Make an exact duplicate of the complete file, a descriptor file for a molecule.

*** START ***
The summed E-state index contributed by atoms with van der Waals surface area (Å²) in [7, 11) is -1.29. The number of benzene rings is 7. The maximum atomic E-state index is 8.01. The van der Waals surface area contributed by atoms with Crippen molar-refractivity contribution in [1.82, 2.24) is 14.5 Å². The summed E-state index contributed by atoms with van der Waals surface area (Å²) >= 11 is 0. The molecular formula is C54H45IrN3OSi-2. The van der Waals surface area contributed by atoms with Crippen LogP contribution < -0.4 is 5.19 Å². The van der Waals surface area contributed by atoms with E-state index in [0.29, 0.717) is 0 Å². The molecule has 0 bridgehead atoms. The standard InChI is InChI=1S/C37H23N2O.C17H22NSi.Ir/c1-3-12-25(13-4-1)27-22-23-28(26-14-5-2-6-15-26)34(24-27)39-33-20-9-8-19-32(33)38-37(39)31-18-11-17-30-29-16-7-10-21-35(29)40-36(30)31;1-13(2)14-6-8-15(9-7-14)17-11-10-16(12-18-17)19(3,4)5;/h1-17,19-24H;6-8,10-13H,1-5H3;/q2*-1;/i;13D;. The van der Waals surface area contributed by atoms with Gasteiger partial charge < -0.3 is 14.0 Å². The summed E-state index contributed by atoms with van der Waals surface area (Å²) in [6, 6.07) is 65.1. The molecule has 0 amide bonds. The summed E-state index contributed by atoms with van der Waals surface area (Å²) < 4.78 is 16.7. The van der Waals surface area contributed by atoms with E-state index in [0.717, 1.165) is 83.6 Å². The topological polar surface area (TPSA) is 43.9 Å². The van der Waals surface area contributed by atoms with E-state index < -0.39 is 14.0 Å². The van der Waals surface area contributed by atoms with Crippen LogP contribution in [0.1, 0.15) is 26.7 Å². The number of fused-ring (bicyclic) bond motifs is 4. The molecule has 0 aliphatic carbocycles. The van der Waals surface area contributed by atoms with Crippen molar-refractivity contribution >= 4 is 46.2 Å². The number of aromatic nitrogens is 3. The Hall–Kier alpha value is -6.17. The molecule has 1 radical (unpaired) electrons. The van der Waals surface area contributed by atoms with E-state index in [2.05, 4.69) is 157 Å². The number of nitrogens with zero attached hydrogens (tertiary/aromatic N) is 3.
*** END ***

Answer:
The summed E-state index contributed by atoms with van der Waals surface area (Å²) in [7, 11) is -1.29. The number of benzene rings is 7. The maximum atomic E-state index is 8.01. The van der Waals surface area contributed by atoms with Crippen molar-refractivity contribution in [1.82, 2.24) is 14.5 Å². The summed E-state index contributed by atoms with van der Waals surface area (Å²) >= 11 is 0. The molecular formula is C54H45IrN3OSi-2. The van der Waals surface area contributed by atoms with Crippen LogP contribution < -0.4 is 5.19 Å². The van der Waals surface area contributed by atoms with E-state index in [0.29, 0.717) is 0 Å². The molecule has 0 bridgehead atoms. The standard InChI is InChI=1S/C37H23N2O.C17H22NSi.Ir/c1-3-12-25(13-4-1)27-22-23-28(26-14-5-2-6-15-26)34(24-27)39-33-20-9-8-19-32(33)38-37(39)31-18-11-17-30-29-16-7-10-21-35(29)40-36(30)31;1-13(2)14-6-8-15(9-7-14)17-11-10-16(12-18-17)19(3,4)5;/h1-17,19-24H;6-8,10-13H,1-5H3;/q2*-1;/i;13D;. The van der Waals surface area contributed by atoms with Gasteiger partial charge < -0.3 is 14.0 Å². The summed E-state index contributed by atoms with van der Waals surface area (Å²) in [6, 6.07) is 65.1. The molecule has 0 amide bonds. The summed E-state index contributed by atoms with van der Waals surface area (Å²) < 4.78 is 16.7. The van der Waals surface area contributed by atoms with E-state index in [0.717, 1.165) is 83.6 Å². The topological polar surface area (TPSA) is 43.9 Å². The van der Waals surface area contributed by atoms with E-state index < -0.39 is 14.0 Å². The van der Waals surface area contributed by atoms with Crippen LogP contribution in [0.1, 0.15) is 26.7 Å². The number of fused-ring (bicyclic) bond motifs is 4. The molecule has 0 aliphatic carbocycles. The van der Waals surface area contributed by atoms with Crippen molar-refractivity contribution >= 4 is 46.2 Å². The number of aromatic nitrogens is 3. The Hall–Kier alpha value is -6.17. The molecule has 1 radical (unpaired) electrons. The van der Waals surface area contributed by atoms with E-state index in [2.05, 4.69) is 157 Å². The number of nitrogens with zero attached hydrogens (tertiary/aromatic N) is 3.